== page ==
be converted to a reduced (or ¡®fixed¡¯) state to be useful for higher plants
and animals. Precipitation often contains substantial quantities of ammo-
nium and nitrate, thought to result from nitrogen fixation by lightning and
other atmospheric electric phenomena.
Nitrogen is present in all living organisms, in proteins, nucleic acids, and
other molecules. It typically makes up around 4% of the dry weight of
plant matter, and around 3% of the weight of the human body. It is a large
component of animal waste (for example, guano), usually in the form of
urea, uric acid, ammonium compounds, and derivatives of these nitrog-
enous products, which are essential nutrients for all plants that cannot fix
atmospheric nitrogen. (source: en.wikipedia.org/wiki/Nitrogen)
The ¡°Impossible¡± Is Now Possible
New tools enable real-time monitoring of nitrogen absorption in plants
One Night of Queen
arrives... Pg 4
Open... Pg 13
The Sandhill Crane
Days... Pg 14
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heart... Pg 7
Nitrogen-tracking tools for better crops
and less pollution
February 18, 2014, Stanford, CA: As every gardener
knows, nitrogen is crucial for a plant¡¯s growth. But
nitrogen absorption is inefficient.
This means that on the scale of food crops, adding
significant levels of nitrogen to the soil through fer-
tilizer presents a number of problems, particularly
river and groundwater pollution.
As a result, finding a way to improve nitrogen up-
take in agricultural products could improve yields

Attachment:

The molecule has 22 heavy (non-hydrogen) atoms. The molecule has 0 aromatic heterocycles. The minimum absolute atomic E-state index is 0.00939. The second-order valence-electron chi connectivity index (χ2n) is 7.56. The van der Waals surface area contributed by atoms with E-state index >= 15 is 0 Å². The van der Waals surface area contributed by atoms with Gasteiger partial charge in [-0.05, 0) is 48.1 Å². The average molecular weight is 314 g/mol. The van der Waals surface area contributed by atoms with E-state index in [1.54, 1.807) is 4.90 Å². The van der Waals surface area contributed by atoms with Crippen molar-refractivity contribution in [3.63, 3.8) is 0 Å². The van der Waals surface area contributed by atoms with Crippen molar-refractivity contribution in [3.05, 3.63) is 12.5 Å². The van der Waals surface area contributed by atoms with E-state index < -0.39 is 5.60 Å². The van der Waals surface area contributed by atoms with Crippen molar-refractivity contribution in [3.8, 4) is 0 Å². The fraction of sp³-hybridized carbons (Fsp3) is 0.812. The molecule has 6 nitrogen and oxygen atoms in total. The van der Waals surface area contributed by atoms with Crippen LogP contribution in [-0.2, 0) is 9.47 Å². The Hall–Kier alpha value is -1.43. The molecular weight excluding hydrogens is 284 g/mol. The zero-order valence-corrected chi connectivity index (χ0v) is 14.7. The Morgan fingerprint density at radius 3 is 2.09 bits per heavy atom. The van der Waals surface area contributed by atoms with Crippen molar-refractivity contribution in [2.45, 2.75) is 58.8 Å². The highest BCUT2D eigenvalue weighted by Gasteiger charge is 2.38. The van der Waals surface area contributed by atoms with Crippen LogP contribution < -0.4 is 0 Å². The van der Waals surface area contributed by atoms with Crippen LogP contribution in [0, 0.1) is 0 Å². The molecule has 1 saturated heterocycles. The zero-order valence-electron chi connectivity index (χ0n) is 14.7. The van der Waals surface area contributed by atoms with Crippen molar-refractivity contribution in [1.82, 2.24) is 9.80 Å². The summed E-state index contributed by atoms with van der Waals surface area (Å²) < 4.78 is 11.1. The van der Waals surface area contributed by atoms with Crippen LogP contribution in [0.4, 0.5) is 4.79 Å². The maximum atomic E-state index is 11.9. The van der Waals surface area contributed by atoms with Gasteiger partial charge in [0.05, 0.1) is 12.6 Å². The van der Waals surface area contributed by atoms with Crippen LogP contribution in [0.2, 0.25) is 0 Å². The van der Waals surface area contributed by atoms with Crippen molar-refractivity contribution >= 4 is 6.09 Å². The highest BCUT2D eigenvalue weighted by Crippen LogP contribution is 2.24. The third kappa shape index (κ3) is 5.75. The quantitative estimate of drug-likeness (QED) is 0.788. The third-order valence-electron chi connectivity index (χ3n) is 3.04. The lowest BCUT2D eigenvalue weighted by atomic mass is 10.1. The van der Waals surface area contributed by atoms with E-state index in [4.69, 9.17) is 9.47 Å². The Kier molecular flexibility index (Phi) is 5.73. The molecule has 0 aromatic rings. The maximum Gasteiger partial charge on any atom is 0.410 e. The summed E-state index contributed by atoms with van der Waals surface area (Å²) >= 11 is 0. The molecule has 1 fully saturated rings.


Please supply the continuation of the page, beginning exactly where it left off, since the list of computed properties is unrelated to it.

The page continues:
and decrease risks to environmental and human
Nitrogen is primarily taken up from the soil by the
roots and assimilated by the plant to become part of
DNA, proteins, and many other compounds.
Uptake is controlled by a number of factors, includ-
ing availability, demand, and the plant¡¯s energy
status, however there is much about the transport
proteins involved in the process that isn¡¯t under-
New work from Carnegie¡¯s Cheng-Hsun Ho and
Wolf Frommer developed tools that can help sci-
entists observe the nitrogen-uptake process in real
time and could lead to developments that improve
agriculture and the environment. Details of the
work will be published by eLife on March 11 and is
2014 March #5-2
already available online.
Frommer had previously developed technology to spy on transport protein
activity by using fluorescent tags in a cell¡¯s DNA to monitor the structural
rearrangements that a transporter undergoes as it moves its target molecule.
They tailored this technology to five nitrogen transport targets to monitor the
nitrogen uptake and assimilation process. ¡°We engineered these sensors to
monitor the activity and regulation of suspected nitrogen transporters in liv-
ing plant roots, which otherwise are impossible to study,¡± Frommer said.
¡°This suite of tools will vastly improve our understanding of the nitrogen-
uptake process and will help to develop increased crop yields and decrease
Their method is applicable to any transporter from
any organism, thereby enabling the otherwise
exceptionally difficult analysis of the transport pro-
cesses in the tissues of plants and animals.
The NiTrac sensor developed by Cheng Hsun Ho
and Wolf Frommer of the Carnegie Institution will
enable non-invasive real-time monitoring of nitro-
gen acquisition in action in plant roots, providing
a new tool set that can be used to improve nitrogen
efficiency. The novel sensor technology is widely
applicable and useful also for cancer and neurobi-
ology. Credit: Cheng Hsun Ho and Wolf Frommer.
¡°This suite of tools
will vastly improve our
understanding of the
and will help to develop
increased crop yields and
pollution.¡± - Wolf Frommer,
Science Foundation which can be found at:
What is Nitrogen?
Nitrogen, symbol N, is the chemical element of
atomic number seven, and is an essential building
block of amino and nucleic acids, essential to life
Elemental nitrogen in the atmosphere cannot be
used directly by either plants or animals, and must
by the Na-